A thesis picture: is Western Europe turning a blind eye to the dangers of Islamic fundamentalism? Professor Alceo Bandini believes so. He writes and lectures to a few students at a Roman ... See full summary »
Vincent's life is on hold until he finds his wife's killer. Alice, his neighbor, is convinced she can make him happy. She decides to invent a culprit, so that Vincent can find revenge and leave the past behind. But there is no ideal culprit and no perfect crime...
This was really the only movie at Sundance 2006 that I absolutely HAD to see. Many (American) audience members simply did not understand the humor in the more dramatic parts (very characteristic of Korean-style dramas) which simply is not seen much in American movies. Note: this movie is not Korean, but I draw from Korean movies as a reference.
T, an experienced hit-man (Francis Ng) is forced to work with a group of young bumbling gangsters. T is more or less a "strong silent" honorable man (the irony being that he kills for a living) who is contracted to kill via names written in lai si packets (little red packets - commonly associated with gifts given during Chinese New Year). You, as a viewer, piece together the past and the present regarding T, the woman he has a crush on (Vivian Hsu), the idiotic gangsters T works with, an old detective T plays chess with (who is working on the some cases involving dead gangsters), and the rest of the gangster underground. Ultimately, T must protect the woman he loves, retain his honor as a man and fulfill his responsibilities as a professional hit-man.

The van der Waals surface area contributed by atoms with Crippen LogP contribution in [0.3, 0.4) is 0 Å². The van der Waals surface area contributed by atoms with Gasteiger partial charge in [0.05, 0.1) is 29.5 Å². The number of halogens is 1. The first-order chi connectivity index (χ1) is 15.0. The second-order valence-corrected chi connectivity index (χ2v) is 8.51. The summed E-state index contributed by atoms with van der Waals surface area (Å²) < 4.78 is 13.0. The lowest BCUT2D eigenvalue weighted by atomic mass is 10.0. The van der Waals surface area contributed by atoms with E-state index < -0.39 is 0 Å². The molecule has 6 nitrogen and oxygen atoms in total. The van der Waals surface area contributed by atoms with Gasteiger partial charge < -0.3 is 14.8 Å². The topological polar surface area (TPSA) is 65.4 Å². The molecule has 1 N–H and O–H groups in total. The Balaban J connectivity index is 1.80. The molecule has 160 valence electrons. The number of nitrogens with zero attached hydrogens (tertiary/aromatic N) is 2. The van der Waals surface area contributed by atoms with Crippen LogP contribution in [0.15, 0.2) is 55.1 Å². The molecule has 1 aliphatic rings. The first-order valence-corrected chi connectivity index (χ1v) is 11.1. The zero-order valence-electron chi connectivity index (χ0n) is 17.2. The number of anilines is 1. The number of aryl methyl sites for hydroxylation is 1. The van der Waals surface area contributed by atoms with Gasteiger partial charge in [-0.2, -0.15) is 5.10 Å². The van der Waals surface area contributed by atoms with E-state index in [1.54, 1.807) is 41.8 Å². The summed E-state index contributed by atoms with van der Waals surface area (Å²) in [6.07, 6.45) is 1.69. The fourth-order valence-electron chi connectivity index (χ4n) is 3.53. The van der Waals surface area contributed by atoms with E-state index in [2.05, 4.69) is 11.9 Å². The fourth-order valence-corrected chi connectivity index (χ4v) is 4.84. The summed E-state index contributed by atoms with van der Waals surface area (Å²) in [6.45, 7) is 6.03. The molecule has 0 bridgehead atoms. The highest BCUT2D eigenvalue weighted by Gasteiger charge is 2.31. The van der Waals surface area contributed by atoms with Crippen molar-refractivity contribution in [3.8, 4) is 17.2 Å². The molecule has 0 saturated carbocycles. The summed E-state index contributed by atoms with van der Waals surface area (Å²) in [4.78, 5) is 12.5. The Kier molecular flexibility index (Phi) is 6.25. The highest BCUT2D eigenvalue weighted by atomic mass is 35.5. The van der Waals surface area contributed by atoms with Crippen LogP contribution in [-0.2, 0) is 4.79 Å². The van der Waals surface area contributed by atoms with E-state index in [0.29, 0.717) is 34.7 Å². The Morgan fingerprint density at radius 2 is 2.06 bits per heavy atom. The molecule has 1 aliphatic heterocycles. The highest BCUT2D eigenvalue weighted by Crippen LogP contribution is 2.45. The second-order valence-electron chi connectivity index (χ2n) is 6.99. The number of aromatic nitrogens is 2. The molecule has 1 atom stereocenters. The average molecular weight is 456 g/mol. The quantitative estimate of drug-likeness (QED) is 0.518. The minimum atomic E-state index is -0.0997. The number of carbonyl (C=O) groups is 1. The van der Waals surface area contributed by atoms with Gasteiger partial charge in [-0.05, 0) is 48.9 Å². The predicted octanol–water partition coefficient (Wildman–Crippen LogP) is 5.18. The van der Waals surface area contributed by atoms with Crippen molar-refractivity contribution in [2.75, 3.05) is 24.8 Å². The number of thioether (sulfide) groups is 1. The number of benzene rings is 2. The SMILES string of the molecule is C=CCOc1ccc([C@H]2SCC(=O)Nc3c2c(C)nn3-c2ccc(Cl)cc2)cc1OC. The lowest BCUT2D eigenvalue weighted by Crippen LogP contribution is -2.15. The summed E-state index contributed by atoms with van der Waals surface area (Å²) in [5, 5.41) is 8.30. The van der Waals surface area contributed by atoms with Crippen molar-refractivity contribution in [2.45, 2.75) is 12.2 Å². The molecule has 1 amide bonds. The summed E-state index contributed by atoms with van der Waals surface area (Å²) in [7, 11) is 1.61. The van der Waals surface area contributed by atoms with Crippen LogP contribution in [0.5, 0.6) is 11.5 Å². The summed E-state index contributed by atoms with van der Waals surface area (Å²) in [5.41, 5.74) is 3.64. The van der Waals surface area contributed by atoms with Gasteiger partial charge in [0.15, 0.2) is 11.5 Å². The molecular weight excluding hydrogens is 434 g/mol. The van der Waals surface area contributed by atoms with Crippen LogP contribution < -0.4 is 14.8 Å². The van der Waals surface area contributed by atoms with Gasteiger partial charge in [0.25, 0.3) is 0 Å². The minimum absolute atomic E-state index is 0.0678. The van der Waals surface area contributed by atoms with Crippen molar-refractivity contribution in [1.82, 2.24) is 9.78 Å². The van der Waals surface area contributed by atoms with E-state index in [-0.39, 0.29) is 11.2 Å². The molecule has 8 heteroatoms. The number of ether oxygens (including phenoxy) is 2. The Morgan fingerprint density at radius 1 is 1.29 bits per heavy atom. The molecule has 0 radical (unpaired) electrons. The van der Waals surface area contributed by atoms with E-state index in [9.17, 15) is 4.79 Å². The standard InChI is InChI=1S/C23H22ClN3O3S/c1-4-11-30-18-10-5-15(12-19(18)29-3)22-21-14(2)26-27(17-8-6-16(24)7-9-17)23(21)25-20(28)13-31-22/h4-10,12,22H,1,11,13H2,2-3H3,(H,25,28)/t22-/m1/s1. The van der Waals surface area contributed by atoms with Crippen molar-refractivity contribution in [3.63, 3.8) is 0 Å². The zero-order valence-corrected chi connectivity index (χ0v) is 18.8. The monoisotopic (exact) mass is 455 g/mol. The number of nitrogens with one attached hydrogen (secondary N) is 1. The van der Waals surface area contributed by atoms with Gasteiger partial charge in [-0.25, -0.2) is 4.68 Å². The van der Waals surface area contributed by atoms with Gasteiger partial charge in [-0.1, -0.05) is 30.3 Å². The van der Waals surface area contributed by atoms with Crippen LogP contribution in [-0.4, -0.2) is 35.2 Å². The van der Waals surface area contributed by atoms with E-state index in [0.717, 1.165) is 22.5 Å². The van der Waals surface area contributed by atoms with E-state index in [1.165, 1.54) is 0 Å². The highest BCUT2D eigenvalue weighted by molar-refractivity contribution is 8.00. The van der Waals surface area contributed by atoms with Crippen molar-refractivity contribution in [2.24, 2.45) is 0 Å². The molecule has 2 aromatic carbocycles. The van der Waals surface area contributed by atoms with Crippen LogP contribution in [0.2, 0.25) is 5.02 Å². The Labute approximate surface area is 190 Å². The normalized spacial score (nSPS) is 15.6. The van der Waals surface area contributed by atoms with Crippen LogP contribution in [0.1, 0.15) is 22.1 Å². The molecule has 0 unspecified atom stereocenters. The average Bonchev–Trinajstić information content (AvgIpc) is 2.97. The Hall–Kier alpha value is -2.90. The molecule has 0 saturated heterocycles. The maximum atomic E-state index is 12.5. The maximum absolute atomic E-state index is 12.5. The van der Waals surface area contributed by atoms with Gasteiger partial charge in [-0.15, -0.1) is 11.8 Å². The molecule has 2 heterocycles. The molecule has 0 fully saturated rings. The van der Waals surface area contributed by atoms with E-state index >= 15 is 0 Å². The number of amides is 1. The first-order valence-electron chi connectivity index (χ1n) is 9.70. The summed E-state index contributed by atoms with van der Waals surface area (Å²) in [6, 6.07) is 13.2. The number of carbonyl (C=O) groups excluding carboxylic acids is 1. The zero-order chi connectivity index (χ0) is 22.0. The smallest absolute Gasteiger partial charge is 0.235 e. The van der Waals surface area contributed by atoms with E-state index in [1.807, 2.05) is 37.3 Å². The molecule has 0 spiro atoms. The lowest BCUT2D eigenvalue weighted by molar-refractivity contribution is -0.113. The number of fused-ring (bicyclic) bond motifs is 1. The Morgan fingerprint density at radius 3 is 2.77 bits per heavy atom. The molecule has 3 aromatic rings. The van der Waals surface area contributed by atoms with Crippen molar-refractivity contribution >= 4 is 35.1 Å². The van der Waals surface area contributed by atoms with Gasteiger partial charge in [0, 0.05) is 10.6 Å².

I am not big into HK/Singaporean movies, but my experience watching Korean dramas/comedies prepared me to understand much of the humor when it seemed to glaze over much of the rest of the American audience. I personally thought some moments were hysterical. The movie is more or less a crime-drama (I guess) but from my experience, Asian dramas don't like to restrain themselves to only one genre. I personally think that Max Makowski (writer/director) managed to minimize explanation of some parts, which gave the film a more adult/mature/lifelike quality (i.e. what was in the suitcase?).
I don't think I could recommend a similar movie (few have managed to put together a quality script with rich characters), but the garbled time-line is similar to Memento (or Pulp Fiction for you main-streamers) and the main character is vaguely like Old Boy. I can't wait for One Last Dance to make it to DVD because it is already starting to fade from my memory and I do believe that this is one of my top 10 movies.
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